E. L. Doctorow, author of such critically acclaimed novels as “Ragtime,” “World’s Fair,” “Billy Bathgate,” “The March” and his current novel, “Andrew’s Brain,” is the second recipient of the Library of Congress Prize for American Fiction. He will receive the award during this year’s National Book Festival, scheduled for Aug. 30 at the Walter E. Washington Convention Center in Washington, D.C.
The annual Library of Congress Prize for American Fiction is meant to honor an American literary writer whose body of work is distinguished not only for its mastery of the art but for its originality of thought and imagination. The award seeks to commend strong, unique, enduring voices that—throughout long, consistently accomplished careers—have told us something about the American experience. Winning the award last year was author Don DeLillo.
“I was a child who read everything I could get my hands on,” Doctorow said. “Eventually, I asked of a story not only what was to happen next, but how is this done? How am I made to live from words on a page? And so I became a writer myself.
“But is there a novelist who doesn’t live with self-doubt? The high honor of the Library of Congress Prize for American Fiction confers a blessed moment of peace and resolution.”
Librarian of Congress James H. Billington chose Doctorow based on the recommendation of a panel of distinguished authors and prominent literary critics. “E. L. Doctorow is our very own Charles Dickens, summoning a distinctly American place and time, channeling our myriad voices. Each book is a vivid canvas, filled with color and drama. In each, he chronicles an entirely different world.”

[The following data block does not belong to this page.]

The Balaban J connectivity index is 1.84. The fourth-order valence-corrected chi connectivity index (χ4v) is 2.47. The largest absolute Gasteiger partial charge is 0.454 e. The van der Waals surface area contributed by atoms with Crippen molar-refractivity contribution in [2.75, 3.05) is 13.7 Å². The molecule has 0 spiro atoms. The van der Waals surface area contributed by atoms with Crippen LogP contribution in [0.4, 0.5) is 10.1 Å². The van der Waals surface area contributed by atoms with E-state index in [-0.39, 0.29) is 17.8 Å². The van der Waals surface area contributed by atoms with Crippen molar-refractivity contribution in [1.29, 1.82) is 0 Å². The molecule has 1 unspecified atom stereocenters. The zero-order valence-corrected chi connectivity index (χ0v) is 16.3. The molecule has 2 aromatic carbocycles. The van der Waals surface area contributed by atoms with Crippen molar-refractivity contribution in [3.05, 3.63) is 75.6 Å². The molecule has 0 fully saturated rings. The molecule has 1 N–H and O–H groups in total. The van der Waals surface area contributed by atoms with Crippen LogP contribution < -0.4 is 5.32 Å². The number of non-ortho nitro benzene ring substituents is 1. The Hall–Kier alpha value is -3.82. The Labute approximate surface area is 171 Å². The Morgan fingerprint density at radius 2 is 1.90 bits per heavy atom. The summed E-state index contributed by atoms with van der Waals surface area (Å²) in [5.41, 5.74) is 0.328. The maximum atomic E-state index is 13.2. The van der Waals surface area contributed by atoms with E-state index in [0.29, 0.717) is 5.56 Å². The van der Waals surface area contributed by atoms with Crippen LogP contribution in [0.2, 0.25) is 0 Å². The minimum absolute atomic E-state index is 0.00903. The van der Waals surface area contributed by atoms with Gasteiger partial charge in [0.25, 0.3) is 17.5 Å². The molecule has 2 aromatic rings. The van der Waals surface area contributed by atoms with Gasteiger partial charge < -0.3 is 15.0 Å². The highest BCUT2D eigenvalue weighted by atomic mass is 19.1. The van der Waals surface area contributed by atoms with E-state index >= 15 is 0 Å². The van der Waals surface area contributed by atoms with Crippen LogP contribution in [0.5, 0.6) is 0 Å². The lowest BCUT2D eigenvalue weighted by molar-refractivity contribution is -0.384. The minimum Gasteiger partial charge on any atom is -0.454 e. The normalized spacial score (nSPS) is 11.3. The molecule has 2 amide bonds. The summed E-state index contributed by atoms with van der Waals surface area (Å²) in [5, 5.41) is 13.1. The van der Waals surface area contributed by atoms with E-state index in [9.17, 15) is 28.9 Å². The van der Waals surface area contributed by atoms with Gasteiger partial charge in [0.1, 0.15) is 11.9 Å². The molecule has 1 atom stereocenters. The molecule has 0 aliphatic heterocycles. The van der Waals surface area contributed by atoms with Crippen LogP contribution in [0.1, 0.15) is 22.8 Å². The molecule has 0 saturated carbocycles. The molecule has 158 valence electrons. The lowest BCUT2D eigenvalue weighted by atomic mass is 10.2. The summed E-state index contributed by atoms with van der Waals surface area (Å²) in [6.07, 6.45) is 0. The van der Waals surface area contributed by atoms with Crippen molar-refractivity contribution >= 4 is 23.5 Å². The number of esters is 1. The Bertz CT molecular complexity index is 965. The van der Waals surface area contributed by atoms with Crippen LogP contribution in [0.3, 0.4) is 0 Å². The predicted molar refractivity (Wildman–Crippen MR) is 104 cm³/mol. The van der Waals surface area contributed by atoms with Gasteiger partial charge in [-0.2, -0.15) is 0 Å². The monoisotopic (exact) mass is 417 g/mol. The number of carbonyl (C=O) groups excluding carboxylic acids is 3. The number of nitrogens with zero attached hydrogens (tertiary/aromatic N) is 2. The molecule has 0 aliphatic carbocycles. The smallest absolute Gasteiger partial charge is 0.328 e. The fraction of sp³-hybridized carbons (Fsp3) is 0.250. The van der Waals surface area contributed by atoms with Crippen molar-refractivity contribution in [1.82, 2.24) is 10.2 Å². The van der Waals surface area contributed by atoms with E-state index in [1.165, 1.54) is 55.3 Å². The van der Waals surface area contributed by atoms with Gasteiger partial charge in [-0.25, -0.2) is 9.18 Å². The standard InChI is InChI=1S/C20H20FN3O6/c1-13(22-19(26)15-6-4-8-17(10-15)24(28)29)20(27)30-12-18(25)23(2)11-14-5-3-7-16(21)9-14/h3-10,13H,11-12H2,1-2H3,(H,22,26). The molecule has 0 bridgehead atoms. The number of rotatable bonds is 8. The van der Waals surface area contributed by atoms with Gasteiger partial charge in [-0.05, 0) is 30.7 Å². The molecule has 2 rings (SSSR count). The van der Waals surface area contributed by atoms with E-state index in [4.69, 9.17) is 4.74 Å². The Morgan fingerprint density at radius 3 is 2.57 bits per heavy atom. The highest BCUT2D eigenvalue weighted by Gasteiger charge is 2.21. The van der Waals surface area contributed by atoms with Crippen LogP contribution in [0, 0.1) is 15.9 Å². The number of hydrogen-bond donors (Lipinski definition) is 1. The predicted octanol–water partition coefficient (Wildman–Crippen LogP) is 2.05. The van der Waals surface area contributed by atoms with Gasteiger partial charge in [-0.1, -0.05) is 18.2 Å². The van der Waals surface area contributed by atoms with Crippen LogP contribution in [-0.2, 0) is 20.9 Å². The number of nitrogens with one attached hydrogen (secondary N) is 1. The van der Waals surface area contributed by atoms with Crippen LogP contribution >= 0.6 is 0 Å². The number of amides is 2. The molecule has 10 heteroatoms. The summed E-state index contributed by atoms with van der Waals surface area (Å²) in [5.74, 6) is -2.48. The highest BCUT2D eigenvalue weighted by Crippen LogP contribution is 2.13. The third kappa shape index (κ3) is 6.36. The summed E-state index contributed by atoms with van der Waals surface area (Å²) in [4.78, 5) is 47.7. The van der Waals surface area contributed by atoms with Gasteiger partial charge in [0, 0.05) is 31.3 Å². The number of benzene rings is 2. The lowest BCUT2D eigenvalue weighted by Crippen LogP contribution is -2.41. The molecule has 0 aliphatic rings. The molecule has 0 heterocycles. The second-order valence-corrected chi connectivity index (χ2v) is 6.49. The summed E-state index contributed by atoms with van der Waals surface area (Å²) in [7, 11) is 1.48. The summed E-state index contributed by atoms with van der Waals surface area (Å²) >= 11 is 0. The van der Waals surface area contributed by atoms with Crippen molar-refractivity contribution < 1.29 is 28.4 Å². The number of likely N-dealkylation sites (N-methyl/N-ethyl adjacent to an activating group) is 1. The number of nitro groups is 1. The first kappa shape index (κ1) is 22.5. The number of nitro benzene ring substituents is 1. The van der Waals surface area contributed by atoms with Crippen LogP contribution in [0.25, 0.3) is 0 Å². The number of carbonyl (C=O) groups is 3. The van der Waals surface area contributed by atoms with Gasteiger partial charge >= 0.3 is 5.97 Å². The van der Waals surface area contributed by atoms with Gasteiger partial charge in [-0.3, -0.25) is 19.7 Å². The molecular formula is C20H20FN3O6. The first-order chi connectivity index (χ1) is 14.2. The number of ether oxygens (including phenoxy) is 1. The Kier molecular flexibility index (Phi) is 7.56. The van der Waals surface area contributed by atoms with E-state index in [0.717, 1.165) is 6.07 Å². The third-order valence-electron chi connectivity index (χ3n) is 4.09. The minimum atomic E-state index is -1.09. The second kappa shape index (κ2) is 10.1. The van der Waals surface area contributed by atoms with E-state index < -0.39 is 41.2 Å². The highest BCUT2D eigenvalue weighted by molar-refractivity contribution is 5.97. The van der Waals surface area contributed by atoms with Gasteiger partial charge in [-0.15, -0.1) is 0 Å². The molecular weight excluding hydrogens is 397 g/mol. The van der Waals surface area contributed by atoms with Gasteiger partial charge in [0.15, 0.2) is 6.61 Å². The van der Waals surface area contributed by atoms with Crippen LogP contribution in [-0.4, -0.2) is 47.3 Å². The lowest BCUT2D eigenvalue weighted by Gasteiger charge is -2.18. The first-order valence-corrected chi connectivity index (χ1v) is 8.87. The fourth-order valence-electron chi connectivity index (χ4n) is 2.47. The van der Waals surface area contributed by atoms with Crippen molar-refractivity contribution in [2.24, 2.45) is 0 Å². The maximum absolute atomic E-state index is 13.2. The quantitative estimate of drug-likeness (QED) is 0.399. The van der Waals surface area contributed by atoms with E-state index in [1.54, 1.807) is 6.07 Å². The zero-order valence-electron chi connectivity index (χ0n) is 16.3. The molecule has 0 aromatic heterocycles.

Doctorow’s career spans more than 50 years. He has written a dozen novels, starting with “Welcome to Hard Times” (1960). He has received the National Book Award for Fiction, the National Book Critics Circle Award for Fiction and the PEN/Faulkner Award. In addition to awards for his individual works, his body of work has been honored with the National Humanities Medal (1998), the New York Writers Hall of Fame (2012), the PEN/Saul Bellow Award for Achievement in American Fiction (2012) and the Medal for Distinguished Contribution to American Letters of the National Book Foundation (2013).
The Prize for American Fiction follows in the path of the Library of Congress Creative Achievement Award for fiction: John Grisham (2009), Isabel Allende (2010), Toni Morrison (2011) and Philip Roth (2012). In 2008, the Library presented Pulitzer-Prize winner Herman Wouk with a lifetime achievement award in the writing of fiction. This honor inspired the Library to grant subsequent fiction-writing awards.